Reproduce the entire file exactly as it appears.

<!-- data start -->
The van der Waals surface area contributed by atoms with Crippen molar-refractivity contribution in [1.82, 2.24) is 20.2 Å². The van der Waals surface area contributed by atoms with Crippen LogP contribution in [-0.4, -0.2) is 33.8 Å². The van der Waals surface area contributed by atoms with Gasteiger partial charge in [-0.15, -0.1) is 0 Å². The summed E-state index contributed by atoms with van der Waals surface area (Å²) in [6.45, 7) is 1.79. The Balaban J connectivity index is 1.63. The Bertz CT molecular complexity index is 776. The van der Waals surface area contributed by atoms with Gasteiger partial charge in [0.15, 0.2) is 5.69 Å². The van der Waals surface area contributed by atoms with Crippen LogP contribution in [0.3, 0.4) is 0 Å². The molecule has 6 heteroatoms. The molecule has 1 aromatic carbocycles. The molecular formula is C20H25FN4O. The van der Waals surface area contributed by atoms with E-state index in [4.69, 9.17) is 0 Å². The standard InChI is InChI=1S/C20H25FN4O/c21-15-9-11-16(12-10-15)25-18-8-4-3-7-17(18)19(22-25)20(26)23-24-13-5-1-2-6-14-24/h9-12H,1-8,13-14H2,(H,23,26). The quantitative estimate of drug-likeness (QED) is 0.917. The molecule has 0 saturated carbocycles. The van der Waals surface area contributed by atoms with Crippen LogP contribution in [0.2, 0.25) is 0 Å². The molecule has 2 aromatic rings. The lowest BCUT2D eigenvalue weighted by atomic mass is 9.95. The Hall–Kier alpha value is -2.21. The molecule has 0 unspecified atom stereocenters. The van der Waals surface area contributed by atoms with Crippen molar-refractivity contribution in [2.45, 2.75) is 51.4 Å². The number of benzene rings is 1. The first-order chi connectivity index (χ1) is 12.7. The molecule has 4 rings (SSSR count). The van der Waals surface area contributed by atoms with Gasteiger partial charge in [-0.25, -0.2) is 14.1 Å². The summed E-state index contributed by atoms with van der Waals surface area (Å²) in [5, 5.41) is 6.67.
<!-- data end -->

The van der Waals surface area contributed by atoms with Crippen molar-refractivity contribution in [1.82, 2.24) is 20.2 Å². The van der Waals surface area contributed by atoms with Crippen LogP contribution in [-0.4, -0.2) is 33.8 Å². The van der Waals surface area contributed by atoms with Gasteiger partial charge in [-0.15, -0.1) is 0 Å². The summed E-state index contributed by atoms with van der Waals surface area (Å²) in [6.45, 7) is 1.79. The Balaban J connectivity index is 1.63. The Bertz CT molecular complexity index is 776. The van der Waals surface area contributed by atoms with Gasteiger partial charge in [0.15, 0.2) is 5.69 Å². The van der Waals surface area contributed by atoms with Crippen LogP contribution in [0.3, 0.4) is 0 Å². The molecule has 6 heteroatoms. The molecule has 1 aromatic carbocycles. The molecular formula is C20H25FN4O. The van der Waals surface area contributed by atoms with E-state index in [4.69, 9.17) is 0 Å². The standard InChI is InChI=1S/C20H25FN4O/c21-15-9-11-16(12-10-15)25-18-8-4-3-7-17(18)19(22-25)20(26)23-24-13-5-1-2-6-14-24/h9-12H,1-8,13-14H2,(H,23,26). The quantitative estimate of drug-likeness (QED) is 0.917. The molecule has 0 saturated carbocycles. The van der Waals surface area contributed by atoms with Crippen LogP contribution in [0.2, 0.25) is 0 Å². The molecule has 2 aromatic rings. The lowest BCUT2D eigenvalue weighted by atomic mass is 9.95. The Hall–Kier alpha value is -2.21. The molecule has 0 unspecified atom stereocenters. The van der Waals surface area contributed by atoms with Crippen molar-refractivity contribution in [2.45, 2.75) is 51.4 Å². The number of benzene rings is 1. The first-order chi connectivity index (χ1) is 12.7. The molecule has 4 rings (SSSR count). The van der Waals surface area contributed by atoms with Gasteiger partial charge in [-0.25, -0.2) is 14.1 Å². The summed E-state index contributed by atoms with van der Waals surface area (Å²) in [5, 5.41) is 6.67.